Unwashed Fruit and Vegetables

Always wash fruit and veg before feeding them to your sugar gliders. Wax coatings and pesticides sprayed on fruits and vegetables may be harmful to sugar gliders.

Foods High In Oxalates

Small exotic pets are prone to develop urinary stones in their bladders and kidneys when fed a diet high in oxalates. Oxalates will bond with calcium in the urine to form stones.

To avoid this, it is best to limit the food that is high in both calcium and oxalates, such as dandelion greens, mustard spinach, swiss chard, beets, pears, and figs.

Foods Toxic To Sugar Gliders:

  • Chocolate: especially dark chocolate. This can be deadly to sugar gliders.
  • Apple seeds: contains cyanide. There is no study to confirm that apple seeds are lethal to sugar gliders, but it is better to err on the side of caution.
  • Caffeine: can be lethal to sugar gliders
  • Onion: causes abnormalities of red blood cells
  • Garlic: similar to onions, causes abnormalities in red blood cells
  • Grapes and raisins: this has not been scientifically proven yet, but a well-established sugar glider rescue has found that some mysterious deaths correlated with grape and raisin consumption. Grapes and raisins have a peculiar type of toxicity in dogs where it seems to have no effect on some dogs and be deadly to other dogs. I would rather err on the side of caution and not feed grapes and raisins to my gliders.
  • Bugs or insects from outside may have been exposed to insecticides that could be harmful to your sugar glider.
  • Artificial sweeteners: do not feed any type of artificial sweetener to your sugar glider.

If you are unsure whether a food is safe, rather avoid feeding it to your glider.

What Supplements Must I Give My Sugar Glider?


Sugar Gliders are prone to low calcium levels, leading to low bone density. Low calcium can cause hindquarter weakness, lameness, and dental disease in the long run. Sugar gliders should therefore be supplemented with calcium.

The amount of calcium and phosphorus in the body is in constant reaction. High phosphorus will cause calcium to be leached from the bone. This causes the bones to become soft and brittle, making them prone to fractures.

The ideal dietary calcium to phosphorus ratio is1-2:1 calcium to phosphorus. This can be hard to predict unless you exclusively feed a formulated diet.

Many protein-rich foods are naturally high in phosphorus. To counter-balance this, it is best to supplement with calcium. We use Rep-Cal Calcium Supplement with Vitamin D3 in the Leadbeater’s mixture.

Insects are naturally low in calcium, but feeding insects such as crickets fed a high calcium diet before feeding them to your gliders (gut-loaded insects) as treats have been shown to be a very effective way to supplement calcium.

You can buy a high calcium cricket diet such as Fluker’s High Calcium Cricket Diet and feed that to live crickets before offering them as treats to your sugar gliders.

If you would like to learn more about calcium deficiency and how it is treated, please have a look at this article.


Sugar gliders breed during the warmer months when insects are more abundant. A diet higher in protein has been shown to improve fertility and reproduction in female gliders.

You do not have to give protein as a supplement but rather feed extra boiled chicken or boiled eggs as treats in order to supplement protein in breeding animals during spring and summer.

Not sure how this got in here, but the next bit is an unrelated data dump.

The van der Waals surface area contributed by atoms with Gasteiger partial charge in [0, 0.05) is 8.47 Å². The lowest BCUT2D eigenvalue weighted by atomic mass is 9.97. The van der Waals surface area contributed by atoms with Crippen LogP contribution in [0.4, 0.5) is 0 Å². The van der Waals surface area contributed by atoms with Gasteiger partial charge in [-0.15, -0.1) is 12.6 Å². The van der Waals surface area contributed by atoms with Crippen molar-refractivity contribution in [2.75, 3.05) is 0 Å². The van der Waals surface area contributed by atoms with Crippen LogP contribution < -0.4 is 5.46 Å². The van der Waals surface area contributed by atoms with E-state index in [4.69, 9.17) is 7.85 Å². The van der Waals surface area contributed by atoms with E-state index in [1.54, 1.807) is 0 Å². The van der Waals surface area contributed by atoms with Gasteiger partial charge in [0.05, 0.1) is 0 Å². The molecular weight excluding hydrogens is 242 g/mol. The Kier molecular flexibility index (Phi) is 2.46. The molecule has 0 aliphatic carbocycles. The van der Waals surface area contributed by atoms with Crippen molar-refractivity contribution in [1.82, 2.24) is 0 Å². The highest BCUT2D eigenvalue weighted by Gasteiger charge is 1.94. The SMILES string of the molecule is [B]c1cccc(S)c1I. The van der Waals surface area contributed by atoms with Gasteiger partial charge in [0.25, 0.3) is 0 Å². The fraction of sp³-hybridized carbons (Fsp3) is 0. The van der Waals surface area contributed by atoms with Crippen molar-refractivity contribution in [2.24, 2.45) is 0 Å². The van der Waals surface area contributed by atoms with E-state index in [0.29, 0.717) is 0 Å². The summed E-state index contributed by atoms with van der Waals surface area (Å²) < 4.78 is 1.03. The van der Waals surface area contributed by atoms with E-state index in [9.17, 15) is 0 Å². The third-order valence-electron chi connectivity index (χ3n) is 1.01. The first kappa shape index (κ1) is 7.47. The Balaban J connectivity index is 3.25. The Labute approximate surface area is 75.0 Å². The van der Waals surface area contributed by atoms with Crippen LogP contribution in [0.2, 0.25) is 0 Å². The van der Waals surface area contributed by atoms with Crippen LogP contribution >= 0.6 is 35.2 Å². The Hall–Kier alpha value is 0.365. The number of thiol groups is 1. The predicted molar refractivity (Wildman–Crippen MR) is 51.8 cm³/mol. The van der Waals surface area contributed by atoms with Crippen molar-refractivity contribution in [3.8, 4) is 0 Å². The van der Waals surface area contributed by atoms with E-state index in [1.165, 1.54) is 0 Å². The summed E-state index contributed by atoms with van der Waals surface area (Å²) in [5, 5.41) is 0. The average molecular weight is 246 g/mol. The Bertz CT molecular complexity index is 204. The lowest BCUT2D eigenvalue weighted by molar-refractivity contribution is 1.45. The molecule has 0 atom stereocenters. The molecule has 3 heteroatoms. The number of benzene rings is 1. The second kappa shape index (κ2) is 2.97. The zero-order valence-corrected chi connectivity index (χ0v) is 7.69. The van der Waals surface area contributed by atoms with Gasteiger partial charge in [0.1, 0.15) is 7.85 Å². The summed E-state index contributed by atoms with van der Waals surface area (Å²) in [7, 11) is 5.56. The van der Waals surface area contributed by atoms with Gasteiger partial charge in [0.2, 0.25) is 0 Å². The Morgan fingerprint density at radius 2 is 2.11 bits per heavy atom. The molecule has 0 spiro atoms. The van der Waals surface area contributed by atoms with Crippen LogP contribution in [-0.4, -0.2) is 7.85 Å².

Vitamins and Minerals

I included this heading as it is a question vets commonly get when it comes to sugar glider feeding.

My opinion is that most pet supplements’ potency can be rather questionable. Pet products do not go through the same testing that human products do. I do not recommend spending your money on vitamin and mineral supplements.

Rather feed a varied diet including insectivore feed, fruits, vegetables, and sources of protein. The only supplement you truly need to add to your glider’s diet is calcium (calcium is a mineral that is stable in supplement form, in contrast to vitamins that will oxidize and lose potency when stored).

How Much Should I Feed My Sugar Glider?

Wild Sugar gliders will eat roughly 15-20% of their body weight in food each day (if you compare this to the roughly 2% of humans, sugar gliders have monster appetites!). However, pet sugar gliders do not need to forage or hide from predators, so they hardly expend as much energy as their wild counterparts.

Pet Sugar Gliders should be fed 10-15% of their body weight in food each day. This is roughly 15-30 ml of food each day (depending on the water content of the food).

The best way to determine whether you are feeding your sugar glider enough is by weighing them on a kitchen scale at least once biweekly to check for upward or downward trends in weight and then adjust the amount of food given accordingly.

It is good to weigh your sugar glider at least every two weeks. Bodyweight is an important vital sign, and unintended changes can indicate health conditions.

Weighing will also help you to pick up on weight gain early on and adjust the diet accordingly to prevent obesity. Obesity is one of the most common health conditions of sugar gliders. For more information on how to help your overweight sugar glider, have a look at this article.

When And How Often Should I Feed My Sugar Glider?

It is best to feed your sugar glider at dusk. As nocturnals, this correlates to their natural feeding time. If you find that your glider is still hungry in the morning or they seem to finish their food early during the evening, you can provide another small meal or snack early morning.

Adult sugar gliders do not need to have access to food all day long. This will prevent food spoilage and obesity.

It is best to place food bowls higher up in the enclosure as they prefer dining with a view. This will also prevent food spoilage from droppings that fall into the food bowls.

Sugar Gliders can be rather messy when eating. Some sugar glider owners have found that using a shoebox to build a ‘dining room’ helps keep things clean.

How Often And What Treats Should I Give To My Sugar Glider?